Neonicotinoids are currently the most widely used pesticides in the world and frequently make headlines because of their harmful effects on honeybees and other insect pollinators. Now, a study indicates they may also have an impact on human health by disrupting our hormonal systems. This study indicates that more work must be done on the potential endocrine-disrupting effects of neonicotinoids.
Neonicotinoids are currently the most widely used pesticides in the world and frequently make headlines because of their harmful effects on honeybees and other insect pollinators. Now, a study published in the journal Environmental Health Perspectives, indicates they may also have an impact on human health by disrupting our hormonal systems. This study by INRS professor Thomas Sanderson indicates that more work must be done on the potential endocrine-disrupting effects of neonicotinoids.
The Quebec government has recently decided to more strictly regulate the use of certain pesticides, including neonicotinoids, which are widely used by Quebec farmers to control crop pests. Neonicotinoids act on insects' nervous systems, killing them by paralysis. Very little research has been done on their effects on human health, but INRS Professor Sanderson and Ph.D. student Élyse Caron-Beaudoin have taken on the challenge.
Both researchers have long been interested in the mechanisms of endocrine disrupting chemicals and they wanted to determine whether neonicotinoids belong to this class of compounds. "Endocrine disrupters are natural or synthetic molecules that can alter hormone function," says Caron-Beaudoin, the study's main author. "They affect the synthesis, action, or elimination of natural hormones, which can lead to a wide variety of health effects."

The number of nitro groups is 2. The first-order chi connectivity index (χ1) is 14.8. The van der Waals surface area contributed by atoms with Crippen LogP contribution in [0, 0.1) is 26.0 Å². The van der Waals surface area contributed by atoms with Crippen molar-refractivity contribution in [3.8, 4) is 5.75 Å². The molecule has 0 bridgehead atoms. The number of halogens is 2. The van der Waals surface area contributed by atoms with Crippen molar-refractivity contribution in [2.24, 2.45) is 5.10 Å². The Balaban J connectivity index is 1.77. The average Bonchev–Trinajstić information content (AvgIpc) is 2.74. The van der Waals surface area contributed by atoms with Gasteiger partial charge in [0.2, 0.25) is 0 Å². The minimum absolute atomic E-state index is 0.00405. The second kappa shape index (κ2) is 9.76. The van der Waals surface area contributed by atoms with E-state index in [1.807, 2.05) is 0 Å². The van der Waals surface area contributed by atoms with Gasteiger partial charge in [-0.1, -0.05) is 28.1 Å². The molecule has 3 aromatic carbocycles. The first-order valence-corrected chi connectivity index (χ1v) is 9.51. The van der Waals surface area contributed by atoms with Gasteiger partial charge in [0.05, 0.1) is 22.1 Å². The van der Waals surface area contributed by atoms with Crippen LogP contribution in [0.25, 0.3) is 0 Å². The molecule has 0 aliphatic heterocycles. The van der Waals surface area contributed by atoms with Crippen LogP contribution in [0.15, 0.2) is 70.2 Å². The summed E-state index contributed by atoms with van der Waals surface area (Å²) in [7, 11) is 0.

The research duo has developed methods to test the effect of neonicotinoids on the production of estrogens, essential hormones with several biological functions. By targeting aromatase, a key enzyme in the synthesis of estrogens, they were able to test the impact of three neonicotinoids on breast cancer cells in culture after exposure to concentrations similar to those found in the environment in agricultural areas.
The results of the study show an increase in aromatase expression and a unique change in the pattern in which aromatase was expressed, which is similar to that observed in the development of certain breast cancers. "However, as these results were obtained in a cellular model of breast cancer, we cannot necessarily conclude that exposure to pesticides at concentrations similar to those in the human environment would cause or promote cancer," cautions Professor Sanderson. This study is the first evidence that neonicotinoids have an effect on aromatase gene expression and may potentially alter estrogen production. Hormonal disturbance by these pesticides will need to be confirmed in future studies, but the results obtained by the INRS team indicate that it caution should be exercised in the management and use of neonicotinoid insecticides.
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